The United States comprises about 4% of the world’s population – and houses about 22% of the world’s prison population.  The U.S. Department of Justice reports that each year approximately 650,000 people are released from prison.  Helping this population with a successful transition following incarceration is not only critically important to the individuals involved, but to society generally.

This week, Proskauer partnered with New York Lawyers for the Public Interest (NYLPI) to host a panel discussion addressing reentry challenges for previously incarcerated individuals and their families. Panelists included Judy Whiting, General Counsel at the Community Service Society of New York; Rob DeLeon, Associate Vice President of Programs at The Fortune Society; Esta Bigler, Director of Cornell University ILR’s Labor and Employment Law Program; and Gwen Washington, Director of Pro Bono at DC Law Students in Court. They analyzed barriers faced by the formerly incarcerated population, which is disproportionately drawn from minority and low income communities, and highlighted initiatives that offer solutions, including legal assistance in petitioning the court to seal old convictions and family law consultations to ease the reentry process.

Individuals with a criminal record (whether or not they served jail time) face a variety of systemic barriers, including limited access to education, employment, affordable housing, substance abuse treatment, health care, and family services.  This has serious consequences. For example, a person without employment is more likely to recidivate than someone with a stable job. The panel emphasized the importance of educating employers, especially since laws vary greatly on the state and local level. In New York State, an employer is required to weigh a number of factors before denying a job or license based on a criminal record.  New York City goes even further: an employer is prohibited from asking about an applicant’s criminal history or running a background check until a conditional offer is made, and that offer can only be revoked if there is a direct relationship between the criminal history and the position being sought.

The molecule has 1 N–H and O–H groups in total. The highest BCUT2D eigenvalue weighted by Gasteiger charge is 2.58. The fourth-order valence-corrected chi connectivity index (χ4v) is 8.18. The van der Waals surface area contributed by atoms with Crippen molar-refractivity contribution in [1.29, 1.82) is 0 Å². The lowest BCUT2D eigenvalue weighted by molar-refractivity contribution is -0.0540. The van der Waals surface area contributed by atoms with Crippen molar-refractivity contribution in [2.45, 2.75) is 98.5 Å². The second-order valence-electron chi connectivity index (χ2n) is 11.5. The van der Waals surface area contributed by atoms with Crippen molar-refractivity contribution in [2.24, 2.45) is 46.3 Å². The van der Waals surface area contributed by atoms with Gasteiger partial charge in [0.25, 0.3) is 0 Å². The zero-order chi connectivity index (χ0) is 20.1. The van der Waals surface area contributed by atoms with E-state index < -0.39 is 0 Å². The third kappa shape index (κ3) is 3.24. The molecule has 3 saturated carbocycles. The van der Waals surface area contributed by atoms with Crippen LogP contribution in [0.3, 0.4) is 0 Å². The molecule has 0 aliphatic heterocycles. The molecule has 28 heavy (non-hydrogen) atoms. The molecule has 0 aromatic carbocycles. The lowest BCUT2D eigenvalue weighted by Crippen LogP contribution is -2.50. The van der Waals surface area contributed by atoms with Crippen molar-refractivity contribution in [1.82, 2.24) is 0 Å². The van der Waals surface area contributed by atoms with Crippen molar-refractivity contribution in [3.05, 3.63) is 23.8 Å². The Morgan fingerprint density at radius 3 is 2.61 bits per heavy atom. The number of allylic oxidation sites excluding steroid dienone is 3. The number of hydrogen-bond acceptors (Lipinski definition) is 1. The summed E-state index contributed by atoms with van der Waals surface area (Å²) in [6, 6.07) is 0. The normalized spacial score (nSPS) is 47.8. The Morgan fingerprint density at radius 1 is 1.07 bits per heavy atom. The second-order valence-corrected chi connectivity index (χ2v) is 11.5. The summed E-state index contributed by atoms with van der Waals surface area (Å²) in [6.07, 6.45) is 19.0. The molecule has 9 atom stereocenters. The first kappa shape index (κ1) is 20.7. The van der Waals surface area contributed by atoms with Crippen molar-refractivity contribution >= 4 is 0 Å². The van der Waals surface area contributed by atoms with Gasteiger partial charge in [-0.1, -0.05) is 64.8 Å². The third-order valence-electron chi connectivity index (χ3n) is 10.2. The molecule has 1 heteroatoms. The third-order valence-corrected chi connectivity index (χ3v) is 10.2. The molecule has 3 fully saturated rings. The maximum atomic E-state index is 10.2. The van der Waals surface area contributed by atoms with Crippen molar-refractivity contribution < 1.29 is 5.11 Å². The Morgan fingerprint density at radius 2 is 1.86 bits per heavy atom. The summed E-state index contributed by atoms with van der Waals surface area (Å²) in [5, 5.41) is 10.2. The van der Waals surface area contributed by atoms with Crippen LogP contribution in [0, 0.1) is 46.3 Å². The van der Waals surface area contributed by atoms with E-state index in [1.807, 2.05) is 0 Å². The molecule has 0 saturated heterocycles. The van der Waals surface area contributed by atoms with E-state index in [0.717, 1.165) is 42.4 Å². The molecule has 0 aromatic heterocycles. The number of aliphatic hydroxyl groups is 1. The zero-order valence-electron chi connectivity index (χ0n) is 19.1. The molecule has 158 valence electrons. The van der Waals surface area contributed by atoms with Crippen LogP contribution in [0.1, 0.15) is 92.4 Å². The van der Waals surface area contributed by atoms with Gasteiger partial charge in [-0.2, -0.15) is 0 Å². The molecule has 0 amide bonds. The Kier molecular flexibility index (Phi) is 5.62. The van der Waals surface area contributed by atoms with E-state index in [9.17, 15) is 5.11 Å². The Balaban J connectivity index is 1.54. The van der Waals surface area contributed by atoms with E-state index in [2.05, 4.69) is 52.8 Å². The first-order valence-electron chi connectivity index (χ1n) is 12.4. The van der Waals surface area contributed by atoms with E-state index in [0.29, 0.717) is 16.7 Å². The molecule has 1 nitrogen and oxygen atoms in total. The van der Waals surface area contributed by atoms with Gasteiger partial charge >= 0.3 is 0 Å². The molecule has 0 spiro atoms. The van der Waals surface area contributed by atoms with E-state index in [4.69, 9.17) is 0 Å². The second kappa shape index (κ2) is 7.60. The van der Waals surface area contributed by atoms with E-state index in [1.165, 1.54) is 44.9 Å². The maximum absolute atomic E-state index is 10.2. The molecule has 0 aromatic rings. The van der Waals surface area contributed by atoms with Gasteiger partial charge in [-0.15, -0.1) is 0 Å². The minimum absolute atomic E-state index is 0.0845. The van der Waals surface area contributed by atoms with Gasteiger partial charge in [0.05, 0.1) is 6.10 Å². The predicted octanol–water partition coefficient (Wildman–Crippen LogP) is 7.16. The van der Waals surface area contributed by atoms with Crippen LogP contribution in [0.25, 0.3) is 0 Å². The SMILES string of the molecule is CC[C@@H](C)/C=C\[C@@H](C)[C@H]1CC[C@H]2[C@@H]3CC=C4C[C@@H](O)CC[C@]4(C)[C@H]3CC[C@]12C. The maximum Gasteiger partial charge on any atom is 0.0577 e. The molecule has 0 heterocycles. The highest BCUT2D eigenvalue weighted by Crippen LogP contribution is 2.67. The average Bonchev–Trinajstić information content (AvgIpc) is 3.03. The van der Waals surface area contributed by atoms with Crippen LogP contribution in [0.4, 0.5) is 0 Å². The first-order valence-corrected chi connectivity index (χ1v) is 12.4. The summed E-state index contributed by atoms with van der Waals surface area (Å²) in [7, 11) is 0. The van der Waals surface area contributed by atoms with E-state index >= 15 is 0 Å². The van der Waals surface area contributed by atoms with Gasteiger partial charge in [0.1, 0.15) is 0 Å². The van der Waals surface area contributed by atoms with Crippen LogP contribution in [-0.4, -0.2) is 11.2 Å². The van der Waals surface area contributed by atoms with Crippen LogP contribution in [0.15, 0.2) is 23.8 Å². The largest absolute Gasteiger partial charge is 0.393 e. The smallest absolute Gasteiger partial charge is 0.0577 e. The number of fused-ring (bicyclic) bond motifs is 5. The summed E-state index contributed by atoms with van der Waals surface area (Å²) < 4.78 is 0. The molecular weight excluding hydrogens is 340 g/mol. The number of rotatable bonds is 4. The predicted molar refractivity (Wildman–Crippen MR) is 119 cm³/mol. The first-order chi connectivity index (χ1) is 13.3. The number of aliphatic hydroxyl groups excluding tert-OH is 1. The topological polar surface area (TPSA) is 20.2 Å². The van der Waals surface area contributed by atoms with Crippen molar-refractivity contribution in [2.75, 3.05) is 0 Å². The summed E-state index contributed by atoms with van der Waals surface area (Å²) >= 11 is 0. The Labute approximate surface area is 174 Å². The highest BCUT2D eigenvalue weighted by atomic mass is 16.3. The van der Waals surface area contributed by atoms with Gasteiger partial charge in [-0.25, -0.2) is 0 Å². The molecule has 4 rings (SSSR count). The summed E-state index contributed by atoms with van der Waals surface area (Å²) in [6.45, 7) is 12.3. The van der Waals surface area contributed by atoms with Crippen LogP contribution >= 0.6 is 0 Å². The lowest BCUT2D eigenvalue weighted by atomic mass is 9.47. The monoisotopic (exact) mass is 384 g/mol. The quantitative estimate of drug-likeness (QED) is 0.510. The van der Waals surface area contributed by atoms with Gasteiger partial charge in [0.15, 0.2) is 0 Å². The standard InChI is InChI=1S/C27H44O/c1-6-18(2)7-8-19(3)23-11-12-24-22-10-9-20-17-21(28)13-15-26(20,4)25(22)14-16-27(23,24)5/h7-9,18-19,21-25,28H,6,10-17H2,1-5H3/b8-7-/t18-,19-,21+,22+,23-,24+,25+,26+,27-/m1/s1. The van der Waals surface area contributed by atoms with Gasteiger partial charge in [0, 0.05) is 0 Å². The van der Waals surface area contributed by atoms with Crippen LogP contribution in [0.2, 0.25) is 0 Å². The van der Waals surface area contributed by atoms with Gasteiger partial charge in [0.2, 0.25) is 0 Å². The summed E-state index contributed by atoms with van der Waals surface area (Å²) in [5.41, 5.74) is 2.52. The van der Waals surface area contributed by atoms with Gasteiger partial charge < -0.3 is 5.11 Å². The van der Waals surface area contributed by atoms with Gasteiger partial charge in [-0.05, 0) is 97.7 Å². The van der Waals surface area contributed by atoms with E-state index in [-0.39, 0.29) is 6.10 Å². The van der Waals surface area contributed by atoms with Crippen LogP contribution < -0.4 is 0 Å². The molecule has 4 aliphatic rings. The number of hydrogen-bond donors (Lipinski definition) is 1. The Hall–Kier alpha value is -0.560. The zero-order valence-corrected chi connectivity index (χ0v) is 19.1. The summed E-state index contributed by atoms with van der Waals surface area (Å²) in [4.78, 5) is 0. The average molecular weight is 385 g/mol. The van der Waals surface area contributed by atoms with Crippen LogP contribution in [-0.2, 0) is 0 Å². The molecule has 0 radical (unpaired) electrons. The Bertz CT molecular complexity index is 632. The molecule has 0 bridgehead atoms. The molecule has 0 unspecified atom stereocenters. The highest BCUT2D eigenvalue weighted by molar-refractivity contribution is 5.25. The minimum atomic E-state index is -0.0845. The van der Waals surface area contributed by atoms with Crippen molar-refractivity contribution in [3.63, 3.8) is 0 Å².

The panel addressed other important initiatives such as sealing or expunging old convictions.  Again, the laws vary from state to state but the consensus among advocates is that these laws do not go far enough. In New York, anyone with more than two prior convictions automatically becomes ineligible for relief, drastically limiting access to a resource that could aid deserving people in finding a job, affordable housing, and meeting other basic human needs.

The panel further emphasized the importance of educational programing in prison, which has been shown to reduce recidivism by over 40%, as well as support services after release from prison.  The Fortune Society, for example, helps over 7,000 people per year with a variety of important programs.

Giving people a second chance directly benefits all of us.  Reducing recidivism improves public safety and reduces the staggering cost of incarceration. (The estimated cost per prisoner in New York is over $60,000 a year.)  Through pro bono work in this area, Proskauer is helping individual clients rebuild their lives and in so doing, fostering a more just and less divided society, and partnering with NYLPI and other leading advocates to create systemic change.